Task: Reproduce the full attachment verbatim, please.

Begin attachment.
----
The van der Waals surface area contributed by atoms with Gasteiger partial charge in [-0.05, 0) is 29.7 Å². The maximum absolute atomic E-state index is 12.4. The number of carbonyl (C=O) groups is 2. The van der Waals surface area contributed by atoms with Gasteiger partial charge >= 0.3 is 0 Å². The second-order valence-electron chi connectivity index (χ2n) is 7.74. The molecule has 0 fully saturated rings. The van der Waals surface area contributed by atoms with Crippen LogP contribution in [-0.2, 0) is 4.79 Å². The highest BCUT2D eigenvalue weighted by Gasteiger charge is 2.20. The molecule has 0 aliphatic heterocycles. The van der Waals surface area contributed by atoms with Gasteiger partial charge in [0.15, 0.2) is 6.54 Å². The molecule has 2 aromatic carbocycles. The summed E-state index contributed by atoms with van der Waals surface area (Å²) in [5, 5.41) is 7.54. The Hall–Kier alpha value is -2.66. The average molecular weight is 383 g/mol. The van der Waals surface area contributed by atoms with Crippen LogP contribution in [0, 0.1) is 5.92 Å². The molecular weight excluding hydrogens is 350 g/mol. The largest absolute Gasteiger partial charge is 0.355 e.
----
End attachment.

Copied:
The van der Waals surface area contributed by atoms with Gasteiger partial charge in [-0.05, 0) is 29.7 Å². The maximum absolute atomic E-state index is 12.4. The number of carbonyl (C=O) groups is 2. The van der Waals surface area contributed by atoms with Gasteiger partial charge >= 0.3 is 0 Å². The second-order valence-electron chi connectivity index (χ2n) is 7.74. The molecule has 0 fully saturated rings. The van der Waals surface area contributed by atoms with Crippen LogP contribution in [-0.2, 0) is 4.79 Å². The highest BCUT2D eigenvalue weighted by Gasteiger charge is 2.20. The molecule has 0 aliphatic heterocycles. The van der Waals surface area contributed by atoms with Gasteiger partial charge in [0.15, 0.2) is 6.54 Å². The molecule has 2 aromatic carbocycles. The summed E-state index contributed by atoms with van der Waals surface area (Å²) in [5, 5.41) is 7.54. The Hall–Kier alpha value is -2.66. The average molecular weight is 383 g/mol. The van der Waals surface area contributed by atoms with Crippen LogP contribution in [0, 0.1) is 5.92 Å². The molecular weight excluding hydrogens is 350 g/mol. The largest absolute Gasteiger partial charge is 0.355 e.